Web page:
Resina (anc. Retina), a town of Italy, in the province, on the gulf, and 6 m. S. E. of the city of Naples, at the W. base of Vesuvius; pop. about 12,000. It covers a large part of the ruins of Herculaneum, and the sinking of a well here in 1709 led to the excavation of relics and to the first discovery of the real site of the latter city. Resina is- the place from which the ascent of Vesuvius is generally made, and has many villas, which extend almost to the neighboring Portici. The most celebrated of these is the villa La Favorita, built on the lava of 1631, and formerly belonging to the prince of Salerno. Silk is woven to some extent, and the renowned Lacrymae Christi wine is produced in the vicinity. The ancient Retina was supposed to have been a naval station and the port of Herculaneum.


See Eye.


See Distillation, and Gas.

Return Jonathan Meigs

Return Jonathan Meigs, an American soldier, born in Middletown, Conn., in December, 1740, died at the Cherokee agency, Georgia, Jan. 28, 1823. At the commencement of the revolutionary war he raised a company and marched to Cambridge, and subsequently accompanied Arnold to Quebec, where he was taken prisoner. After being exchanged in 1776 he raised a regiment and was appointed its colonel. He distinguished himself at Sag Harbor, for which he received the thanks of congress and a sword, and at the capture of Stony Point. In 1788 he settled at Marietta, O. In 1801 he was appointed Indian agent of the Cherokees, among whom he passed the remainder of his life. His journal of the expedition to Quebec, inserted in the "American Remembrancer" for 1776, was published with an introduction and notes by C. T. Bushnell (New York, 1864).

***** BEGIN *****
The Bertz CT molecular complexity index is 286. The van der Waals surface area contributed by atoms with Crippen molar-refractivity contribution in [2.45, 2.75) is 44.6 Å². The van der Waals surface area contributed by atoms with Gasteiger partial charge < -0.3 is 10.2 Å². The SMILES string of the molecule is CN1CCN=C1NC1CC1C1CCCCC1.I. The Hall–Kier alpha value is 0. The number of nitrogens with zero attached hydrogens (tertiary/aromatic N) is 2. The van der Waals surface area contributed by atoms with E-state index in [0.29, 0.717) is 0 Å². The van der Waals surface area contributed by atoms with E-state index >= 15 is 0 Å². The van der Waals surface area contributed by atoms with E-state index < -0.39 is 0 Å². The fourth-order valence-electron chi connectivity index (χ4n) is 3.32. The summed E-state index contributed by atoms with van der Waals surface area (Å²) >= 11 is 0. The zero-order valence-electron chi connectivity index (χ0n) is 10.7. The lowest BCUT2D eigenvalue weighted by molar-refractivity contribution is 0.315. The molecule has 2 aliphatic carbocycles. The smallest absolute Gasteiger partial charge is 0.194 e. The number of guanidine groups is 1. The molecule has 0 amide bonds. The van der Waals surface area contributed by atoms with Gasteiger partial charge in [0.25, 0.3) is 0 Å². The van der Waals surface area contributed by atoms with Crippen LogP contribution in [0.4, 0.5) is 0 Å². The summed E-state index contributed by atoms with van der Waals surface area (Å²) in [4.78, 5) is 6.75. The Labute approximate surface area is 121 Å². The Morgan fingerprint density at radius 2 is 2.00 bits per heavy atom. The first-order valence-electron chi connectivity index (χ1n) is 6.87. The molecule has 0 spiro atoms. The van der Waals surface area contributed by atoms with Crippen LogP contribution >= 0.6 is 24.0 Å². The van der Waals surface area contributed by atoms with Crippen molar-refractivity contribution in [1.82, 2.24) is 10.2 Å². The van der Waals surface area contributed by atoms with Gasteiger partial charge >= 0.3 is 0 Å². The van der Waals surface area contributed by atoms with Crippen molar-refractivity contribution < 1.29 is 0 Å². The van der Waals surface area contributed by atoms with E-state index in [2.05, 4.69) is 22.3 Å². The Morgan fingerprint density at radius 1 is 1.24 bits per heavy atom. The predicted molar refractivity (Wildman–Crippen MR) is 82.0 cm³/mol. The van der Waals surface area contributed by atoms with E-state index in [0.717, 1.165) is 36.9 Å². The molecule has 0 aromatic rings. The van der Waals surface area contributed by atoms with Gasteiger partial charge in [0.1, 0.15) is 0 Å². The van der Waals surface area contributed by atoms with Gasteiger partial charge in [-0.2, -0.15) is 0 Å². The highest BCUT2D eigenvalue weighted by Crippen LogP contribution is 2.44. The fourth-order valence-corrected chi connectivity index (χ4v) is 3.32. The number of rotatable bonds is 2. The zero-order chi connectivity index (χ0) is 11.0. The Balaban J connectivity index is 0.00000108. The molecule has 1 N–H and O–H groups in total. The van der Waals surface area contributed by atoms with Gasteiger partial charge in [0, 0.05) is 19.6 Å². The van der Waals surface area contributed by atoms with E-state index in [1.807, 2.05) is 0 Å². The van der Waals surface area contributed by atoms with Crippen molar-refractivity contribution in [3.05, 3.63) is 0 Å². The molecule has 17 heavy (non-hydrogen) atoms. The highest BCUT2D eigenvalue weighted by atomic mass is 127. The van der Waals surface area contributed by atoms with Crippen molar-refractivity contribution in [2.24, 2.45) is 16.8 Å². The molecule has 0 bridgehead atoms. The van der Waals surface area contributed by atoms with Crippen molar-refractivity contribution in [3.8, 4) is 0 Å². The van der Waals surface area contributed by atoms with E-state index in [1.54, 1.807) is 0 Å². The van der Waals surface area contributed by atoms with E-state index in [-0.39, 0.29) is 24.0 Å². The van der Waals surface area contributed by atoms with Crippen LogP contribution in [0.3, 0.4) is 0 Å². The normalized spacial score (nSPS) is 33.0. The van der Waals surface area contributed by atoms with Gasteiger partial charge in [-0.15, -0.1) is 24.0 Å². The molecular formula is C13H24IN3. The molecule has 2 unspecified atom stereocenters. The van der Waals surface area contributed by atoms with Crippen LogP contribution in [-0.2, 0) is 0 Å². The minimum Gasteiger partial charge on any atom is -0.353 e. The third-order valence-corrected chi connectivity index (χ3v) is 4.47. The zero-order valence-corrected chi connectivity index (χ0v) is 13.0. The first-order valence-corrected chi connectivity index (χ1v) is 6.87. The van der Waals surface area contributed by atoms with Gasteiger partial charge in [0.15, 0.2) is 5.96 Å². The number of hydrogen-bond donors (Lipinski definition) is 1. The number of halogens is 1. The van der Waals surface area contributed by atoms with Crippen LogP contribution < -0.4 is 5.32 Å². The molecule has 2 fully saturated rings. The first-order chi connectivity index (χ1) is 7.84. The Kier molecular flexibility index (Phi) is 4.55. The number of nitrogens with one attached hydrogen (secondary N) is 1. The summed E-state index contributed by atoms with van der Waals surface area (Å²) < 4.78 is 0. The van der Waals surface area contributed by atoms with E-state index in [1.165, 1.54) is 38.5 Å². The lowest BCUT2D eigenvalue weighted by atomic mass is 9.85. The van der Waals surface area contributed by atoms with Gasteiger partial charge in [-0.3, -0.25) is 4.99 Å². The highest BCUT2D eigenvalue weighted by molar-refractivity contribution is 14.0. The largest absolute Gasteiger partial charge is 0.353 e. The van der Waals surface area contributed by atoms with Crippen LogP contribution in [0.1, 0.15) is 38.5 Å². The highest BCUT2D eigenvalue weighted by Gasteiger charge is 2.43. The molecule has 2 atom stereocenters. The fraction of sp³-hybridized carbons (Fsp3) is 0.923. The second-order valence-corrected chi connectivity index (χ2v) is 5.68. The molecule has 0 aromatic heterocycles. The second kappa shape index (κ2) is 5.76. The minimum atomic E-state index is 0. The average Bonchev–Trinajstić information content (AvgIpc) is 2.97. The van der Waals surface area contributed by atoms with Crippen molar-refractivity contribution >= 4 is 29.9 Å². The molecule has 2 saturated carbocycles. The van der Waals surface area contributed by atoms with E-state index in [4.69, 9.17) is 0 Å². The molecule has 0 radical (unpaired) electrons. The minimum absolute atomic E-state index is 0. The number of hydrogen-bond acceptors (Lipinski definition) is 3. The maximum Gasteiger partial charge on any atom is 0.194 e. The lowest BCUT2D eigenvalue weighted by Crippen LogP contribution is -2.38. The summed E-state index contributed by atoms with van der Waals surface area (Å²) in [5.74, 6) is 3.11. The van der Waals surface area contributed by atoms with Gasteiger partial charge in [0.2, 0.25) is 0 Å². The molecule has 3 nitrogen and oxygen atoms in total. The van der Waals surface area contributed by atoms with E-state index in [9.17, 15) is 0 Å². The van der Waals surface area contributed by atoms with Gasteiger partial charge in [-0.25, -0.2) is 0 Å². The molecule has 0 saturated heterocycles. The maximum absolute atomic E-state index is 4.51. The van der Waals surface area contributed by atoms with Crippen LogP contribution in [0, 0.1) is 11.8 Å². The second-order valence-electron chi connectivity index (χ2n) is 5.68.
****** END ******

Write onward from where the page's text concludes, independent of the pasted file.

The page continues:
Reus, a city of Catalonia, Spain, in the province and 11 m. W. of the city of Tarragona; pop. about 25,000. It is situated on a gently sloping plain near the base of a low mountain range, and Was formerly fortified. It consists of an old and a new town, the former dating from 1151, and the latter from the last century. There are 11 public squares and several subterranean aqueducts. The parish church of San Pedro is a stately Gothic pile with an imposing tower. Outside the town are two sanctuaries, one of which contains a gorgeous image of the Virgin, which is visited by large numbers of worshippers. The city has over 100 cotton and silk factories, and numerous oil mills, distilleries, and soap and earthenware factories. The commercial prosperity of Reus dates from the establishment there of English manufacturers in 1750.

Reuben Dimond Mussey

Reuben Dimond Mussey, an American surgeon, born in New Hampshire in 1780, died in Boston, June 28, 1866. He practised his profession during the earlier part of his life with great success in his native state, and from 1814 to 1838 was connected with various medical professorships in Dartmouth college. He afterward removed to Cincinnati, where he was professor of surgery in the Cincinnati college of medicine and surgery from 1838 to 1852, when he took the same chair in the Miami medical college, resigning in 1860 and removing to Boston. His surgical practice in Cincinnati and the neighboring country was large, and he was widely known and resorted to as a consulting surgeon. He was a prominent temperance lecturer, and advocated temperance in eating as well as drinking. He published " Health, its Friends and its Foes" (12mo. Boston, 1862).